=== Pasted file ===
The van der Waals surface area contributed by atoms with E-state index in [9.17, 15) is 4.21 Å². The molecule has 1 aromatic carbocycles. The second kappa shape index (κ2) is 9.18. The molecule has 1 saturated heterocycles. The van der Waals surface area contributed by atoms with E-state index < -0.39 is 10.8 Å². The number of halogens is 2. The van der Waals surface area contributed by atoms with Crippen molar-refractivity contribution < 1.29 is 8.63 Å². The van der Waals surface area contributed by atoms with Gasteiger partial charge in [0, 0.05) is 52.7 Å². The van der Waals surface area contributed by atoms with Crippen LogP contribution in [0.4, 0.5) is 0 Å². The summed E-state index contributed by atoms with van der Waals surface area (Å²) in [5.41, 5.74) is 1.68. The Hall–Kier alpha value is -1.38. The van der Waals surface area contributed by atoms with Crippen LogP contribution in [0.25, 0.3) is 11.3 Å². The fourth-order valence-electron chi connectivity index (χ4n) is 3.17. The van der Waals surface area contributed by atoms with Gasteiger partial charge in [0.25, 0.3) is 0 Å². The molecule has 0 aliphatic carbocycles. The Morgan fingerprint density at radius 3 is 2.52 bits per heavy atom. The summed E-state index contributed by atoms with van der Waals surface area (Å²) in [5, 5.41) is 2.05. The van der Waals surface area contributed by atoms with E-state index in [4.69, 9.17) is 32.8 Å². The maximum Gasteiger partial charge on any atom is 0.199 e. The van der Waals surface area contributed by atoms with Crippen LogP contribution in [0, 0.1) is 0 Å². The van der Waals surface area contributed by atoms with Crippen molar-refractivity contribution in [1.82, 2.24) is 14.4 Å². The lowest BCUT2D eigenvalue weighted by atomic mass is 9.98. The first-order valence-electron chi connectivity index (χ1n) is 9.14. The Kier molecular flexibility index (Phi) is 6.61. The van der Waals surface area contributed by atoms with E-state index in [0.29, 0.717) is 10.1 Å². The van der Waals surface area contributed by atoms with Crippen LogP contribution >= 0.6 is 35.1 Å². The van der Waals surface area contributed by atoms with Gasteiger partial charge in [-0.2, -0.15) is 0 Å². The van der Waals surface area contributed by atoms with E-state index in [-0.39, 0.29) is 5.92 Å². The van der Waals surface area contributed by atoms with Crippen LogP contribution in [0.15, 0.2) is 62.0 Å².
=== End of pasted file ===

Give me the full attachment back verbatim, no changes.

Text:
The van der Waals surface area contributed by atoms with E-state index in [9.17, 15) is 4.21 Å². The molecule has 1 aromatic carbocycles. The second kappa shape index (κ2) is 9.18. The molecule has 1 saturated heterocycles. The van der Waals surface area contributed by atoms with E-state index < -0.39 is 10.8 Å². The number of halogens is 2. The van der Waals surface area contributed by atoms with Crippen molar-refractivity contribution < 1.29 is 8.63 Å². The van der Waals surface area contributed by atoms with Gasteiger partial charge in [0, 0.05) is 52.7 Å². The van der Waals surface area contributed by atoms with Crippen LogP contribution in [0.4, 0.5) is 0 Å². The summed E-state index contributed by atoms with van der Waals surface area (Å²) in [5.41, 5.74) is 1.68. The Hall–Kier alpha value is -1.38. The van der Waals surface area contributed by atoms with Crippen LogP contribution in [0.25, 0.3) is 11.3 Å². The fourth-order valence-electron chi connectivity index (χ4n) is 3.17. The van der Waals surface area contributed by atoms with Gasteiger partial charge in [0.25, 0.3) is 0 Å². The molecule has 0 aliphatic carbocycles. The Morgan fingerprint density at radius 3 is 2.52 bits per heavy atom. The summed E-state index contributed by atoms with van der Waals surface area (Å²) in [5, 5.41) is 2.05. The van der Waals surface area contributed by atoms with E-state index in [4.69, 9.17) is 32.8 Å². The maximum Gasteiger partial charge on any atom is 0.199 e. The van der Waals surface area contributed by atoms with Crippen LogP contribution in [0, 0.1) is 0 Å². The van der Waals surface area contributed by atoms with Crippen molar-refractivity contribution in [1.82, 2.24) is 14.4 Å². The lowest BCUT2D eigenvalue weighted by atomic mass is 9.98. The first-order valence-electron chi connectivity index (χ1n) is 9.14. The Kier molecular flexibility index (Phi) is 6.61. The van der Waals surface area contributed by atoms with E-state index in [0.29, 0.717) is 10.1 Å². The van der Waals surface area contributed by atoms with Crippen LogP contribution >= 0.6 is 35.1 Å². The van der Waals surface area contributed by atoms with Gasteiger partial charge in [-0.2, -0.15) is 0 Å². The van der Waals surface area contributed by atoms with E-state index in [-0.39, 0.29) is 5.92 Å². The van der Waals surface area contributed by atoms with Crippen LogP contribution in [0.15, 0.2) is 62.0 Å².